Lung cancer causes more deaths worldwide than the next top three cancers combined. While targeting oncogenic drivers has shown widespread clinical utility, therapeutic responses have also been associated with tumor suppressor genotypes. Despite advances in clinical cancer genome sequencing and the development of many targeted therapies, understanding the relationship of tumor genotype to therapeutic responses remains a major obstacle to translating existing drugs into effective cancer treatments. There is a growing appreciation in cancer biology for the importance of the tumor microenvironment in cancer growth and therapy responses, underscoring the need to assess tumor response to therapy in the native tumor microenvironment. Genetically- engineered mouse models have emerged as particularly rigorous systems with which to test oncology therapies. However, a major limitation of existing mouse model is the relatively small number of different genotypes that can be generated. We have established a novel multiplexed somatic genome-editing approach that will allow the quantification of genotype-specific drug responses. This in vivo approach will increase the precision and scope of translational cancer pharmacogenomics studies. To quantify the effect of tumor suppressor gene inactivation on lung cancer growth in a high-throughput manner, I will use a method combining somatic Cas9-mediated gene inactivation with existing genetically-engineered mouse models, to generate 12 different lung tumor genotypes in parallel in individual mice. To quantify the exact size of each tumor and determine the size distribution of each genotype of tumors, I will induce tumors with barcoded vectors and use high-throughput sequencing and statistical approaches to determine the number of cancer cells in each tumor. I will quantify the responses of different genotypes of tumors to several therapies that have been shown to have genotype-specific effects in lung adenocarcinoma models. This will extend our understanding of the genetic determinants of treatment responses and define the experimental and statistical parameters to enable the most efficient use of these models for translational studies. By performing pre-clinical trials for targeted therapies across different tumor genotypes in parallel, I will generate a pharmacogenomic map connecting lung adenocarcinoma genotype to targeted therapy response. I will uncover sensitive and resistant genotypes, validate these genotype-specific effect, and investigate the cellular and molecular mechanisms of drug sensitivity and resistance. My studies will uncover novel biological insights that enable designing combinatorial therapy or developing novel therapies in order to overcome therapy resistance.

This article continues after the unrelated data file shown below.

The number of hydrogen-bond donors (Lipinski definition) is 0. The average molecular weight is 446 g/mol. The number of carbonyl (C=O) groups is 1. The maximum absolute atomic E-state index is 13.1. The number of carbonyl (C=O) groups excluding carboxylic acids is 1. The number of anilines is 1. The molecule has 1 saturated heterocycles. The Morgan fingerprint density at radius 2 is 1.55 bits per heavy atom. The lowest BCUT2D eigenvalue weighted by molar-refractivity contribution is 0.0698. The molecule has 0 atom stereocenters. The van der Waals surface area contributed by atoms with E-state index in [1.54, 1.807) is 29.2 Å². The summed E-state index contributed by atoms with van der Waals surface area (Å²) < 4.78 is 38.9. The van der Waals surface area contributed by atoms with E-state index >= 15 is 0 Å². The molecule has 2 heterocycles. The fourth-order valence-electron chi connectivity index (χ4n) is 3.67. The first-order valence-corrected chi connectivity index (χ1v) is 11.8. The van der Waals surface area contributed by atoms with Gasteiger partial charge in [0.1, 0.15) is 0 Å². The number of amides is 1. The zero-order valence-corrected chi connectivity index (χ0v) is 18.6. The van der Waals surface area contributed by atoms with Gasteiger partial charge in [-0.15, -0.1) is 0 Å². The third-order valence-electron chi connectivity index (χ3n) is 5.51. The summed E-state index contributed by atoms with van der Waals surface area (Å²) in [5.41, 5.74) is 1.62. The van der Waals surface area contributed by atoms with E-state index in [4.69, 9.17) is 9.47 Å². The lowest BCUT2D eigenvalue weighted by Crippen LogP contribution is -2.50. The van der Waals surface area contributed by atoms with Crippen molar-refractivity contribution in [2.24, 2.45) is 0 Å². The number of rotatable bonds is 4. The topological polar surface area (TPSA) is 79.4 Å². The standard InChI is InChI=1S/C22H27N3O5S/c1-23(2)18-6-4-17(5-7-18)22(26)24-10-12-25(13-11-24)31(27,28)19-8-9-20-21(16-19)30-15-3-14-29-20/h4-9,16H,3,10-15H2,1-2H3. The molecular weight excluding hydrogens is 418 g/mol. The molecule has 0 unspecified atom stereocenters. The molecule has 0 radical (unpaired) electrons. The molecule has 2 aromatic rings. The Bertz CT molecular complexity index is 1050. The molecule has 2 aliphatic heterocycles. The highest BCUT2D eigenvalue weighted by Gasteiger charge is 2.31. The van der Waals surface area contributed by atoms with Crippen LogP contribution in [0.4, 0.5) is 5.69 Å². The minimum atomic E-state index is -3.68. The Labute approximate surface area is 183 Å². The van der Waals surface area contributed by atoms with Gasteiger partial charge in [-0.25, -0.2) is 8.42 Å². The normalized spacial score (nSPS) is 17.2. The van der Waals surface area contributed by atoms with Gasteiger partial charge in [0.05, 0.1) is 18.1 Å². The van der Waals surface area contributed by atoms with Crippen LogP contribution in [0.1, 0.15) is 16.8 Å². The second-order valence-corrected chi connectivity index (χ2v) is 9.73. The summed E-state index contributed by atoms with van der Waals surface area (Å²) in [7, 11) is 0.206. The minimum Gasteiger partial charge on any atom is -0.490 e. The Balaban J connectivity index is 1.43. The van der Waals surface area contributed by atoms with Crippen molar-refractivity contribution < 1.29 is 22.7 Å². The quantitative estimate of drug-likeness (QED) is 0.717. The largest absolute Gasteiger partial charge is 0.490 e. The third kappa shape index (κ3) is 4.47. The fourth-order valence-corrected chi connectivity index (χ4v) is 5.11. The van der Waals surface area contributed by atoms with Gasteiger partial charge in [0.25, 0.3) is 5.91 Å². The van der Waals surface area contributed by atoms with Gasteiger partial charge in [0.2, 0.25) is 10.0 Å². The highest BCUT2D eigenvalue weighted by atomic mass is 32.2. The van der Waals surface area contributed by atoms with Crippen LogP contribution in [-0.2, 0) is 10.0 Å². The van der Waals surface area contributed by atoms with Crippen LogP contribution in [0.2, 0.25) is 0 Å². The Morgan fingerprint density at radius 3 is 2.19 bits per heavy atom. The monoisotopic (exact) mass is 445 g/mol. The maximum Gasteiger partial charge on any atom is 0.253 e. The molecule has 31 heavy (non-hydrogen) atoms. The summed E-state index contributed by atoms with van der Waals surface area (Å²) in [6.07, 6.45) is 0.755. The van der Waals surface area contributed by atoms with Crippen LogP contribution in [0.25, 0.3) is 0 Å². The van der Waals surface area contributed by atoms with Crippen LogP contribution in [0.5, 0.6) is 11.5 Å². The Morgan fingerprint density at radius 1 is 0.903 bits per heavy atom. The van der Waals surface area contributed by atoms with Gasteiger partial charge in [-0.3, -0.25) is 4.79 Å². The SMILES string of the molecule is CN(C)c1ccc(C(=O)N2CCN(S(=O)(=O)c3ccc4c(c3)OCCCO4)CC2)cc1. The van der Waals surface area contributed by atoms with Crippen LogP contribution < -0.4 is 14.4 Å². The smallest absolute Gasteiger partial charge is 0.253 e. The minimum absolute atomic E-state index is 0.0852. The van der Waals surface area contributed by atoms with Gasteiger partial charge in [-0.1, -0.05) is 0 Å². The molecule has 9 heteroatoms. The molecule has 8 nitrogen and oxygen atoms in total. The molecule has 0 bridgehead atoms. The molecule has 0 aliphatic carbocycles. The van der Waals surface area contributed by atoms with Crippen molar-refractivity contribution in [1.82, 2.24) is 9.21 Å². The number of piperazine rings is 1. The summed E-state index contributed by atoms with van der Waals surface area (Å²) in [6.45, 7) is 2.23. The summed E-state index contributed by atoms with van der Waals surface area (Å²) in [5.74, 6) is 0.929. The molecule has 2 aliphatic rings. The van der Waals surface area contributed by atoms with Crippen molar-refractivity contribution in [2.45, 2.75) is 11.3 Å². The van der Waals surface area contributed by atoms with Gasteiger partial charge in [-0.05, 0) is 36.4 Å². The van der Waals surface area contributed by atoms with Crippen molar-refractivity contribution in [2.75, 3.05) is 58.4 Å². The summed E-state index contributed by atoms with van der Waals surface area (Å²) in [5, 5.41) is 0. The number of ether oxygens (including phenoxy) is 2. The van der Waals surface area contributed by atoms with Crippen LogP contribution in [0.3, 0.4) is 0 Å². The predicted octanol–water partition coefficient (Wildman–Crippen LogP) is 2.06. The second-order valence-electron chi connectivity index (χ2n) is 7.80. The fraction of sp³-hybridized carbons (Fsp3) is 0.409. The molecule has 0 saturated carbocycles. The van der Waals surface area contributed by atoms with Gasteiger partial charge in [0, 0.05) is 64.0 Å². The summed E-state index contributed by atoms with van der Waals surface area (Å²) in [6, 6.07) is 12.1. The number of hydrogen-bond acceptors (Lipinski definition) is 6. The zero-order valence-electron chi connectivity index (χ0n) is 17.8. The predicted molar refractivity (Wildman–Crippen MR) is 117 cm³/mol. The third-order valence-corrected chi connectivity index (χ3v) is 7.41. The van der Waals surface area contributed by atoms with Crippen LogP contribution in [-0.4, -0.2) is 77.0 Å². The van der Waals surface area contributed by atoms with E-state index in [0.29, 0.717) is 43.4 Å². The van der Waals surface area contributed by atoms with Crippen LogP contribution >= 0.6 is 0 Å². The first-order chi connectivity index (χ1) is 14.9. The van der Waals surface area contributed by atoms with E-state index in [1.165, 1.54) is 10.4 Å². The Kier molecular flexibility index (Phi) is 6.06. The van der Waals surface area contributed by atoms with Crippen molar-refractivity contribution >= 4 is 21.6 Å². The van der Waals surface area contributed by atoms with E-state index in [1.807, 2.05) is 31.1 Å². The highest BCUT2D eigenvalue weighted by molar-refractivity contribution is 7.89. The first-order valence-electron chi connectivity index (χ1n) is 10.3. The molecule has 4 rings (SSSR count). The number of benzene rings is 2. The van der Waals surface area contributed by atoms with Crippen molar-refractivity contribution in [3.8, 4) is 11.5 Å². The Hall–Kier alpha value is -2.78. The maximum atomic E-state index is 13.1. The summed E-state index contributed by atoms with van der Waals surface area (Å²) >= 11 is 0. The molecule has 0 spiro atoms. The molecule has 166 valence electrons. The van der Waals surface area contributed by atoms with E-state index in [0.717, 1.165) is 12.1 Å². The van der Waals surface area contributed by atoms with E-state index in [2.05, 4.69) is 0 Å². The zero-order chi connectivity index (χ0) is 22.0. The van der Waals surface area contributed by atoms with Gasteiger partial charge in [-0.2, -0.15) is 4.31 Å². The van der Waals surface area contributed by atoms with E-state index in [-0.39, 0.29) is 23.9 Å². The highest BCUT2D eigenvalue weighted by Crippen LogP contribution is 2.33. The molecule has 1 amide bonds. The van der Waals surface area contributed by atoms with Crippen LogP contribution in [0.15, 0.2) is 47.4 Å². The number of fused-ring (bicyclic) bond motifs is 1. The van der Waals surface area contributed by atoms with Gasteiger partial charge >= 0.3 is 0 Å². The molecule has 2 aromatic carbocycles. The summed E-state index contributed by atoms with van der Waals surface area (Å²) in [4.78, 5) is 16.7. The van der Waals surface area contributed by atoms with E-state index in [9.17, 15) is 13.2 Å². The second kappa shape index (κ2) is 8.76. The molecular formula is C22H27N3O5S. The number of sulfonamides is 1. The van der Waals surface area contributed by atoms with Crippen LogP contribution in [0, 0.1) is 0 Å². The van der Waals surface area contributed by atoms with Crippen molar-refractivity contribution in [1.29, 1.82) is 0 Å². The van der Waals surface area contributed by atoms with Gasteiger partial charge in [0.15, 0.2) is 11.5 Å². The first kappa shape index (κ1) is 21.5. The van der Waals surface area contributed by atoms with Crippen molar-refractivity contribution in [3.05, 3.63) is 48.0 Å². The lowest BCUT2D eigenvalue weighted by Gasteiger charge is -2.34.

Public Health Relevance

Lung cancer causes more deaths worldwide than the next top three cancers combined. Understanding the relationship of tumor genotype to therapeutic responses (pharmacogenomic analysis) remains a major obstacle to translating existing drugs into effective cancer treatments in the clinic. Here, I develop a high- throughput and cost-effective system for in vivo pharmacogenomic analysis of lung adenocarcinoma that is ideally positioned to become a mainstay of pre-clinical/co-clinical trial design and radically improves our ability to assign the correct drugs to the correct patients.

National Institute of Health (NIH)
National Cancer Institute (NCI)
Postdoctoral Individual National Research Service Award (F32)
Project #
Application #
Study Section
Special Emphasis Panel (ZRG1)
Program Officer
Jakowlew, Sonia B
Project Start
Project End
Budget Start
Budget End
Support Year
Fiscal Year
Total Cost
Indirect Cost
Stanford University
Schools of Medicine
United States
Zip Code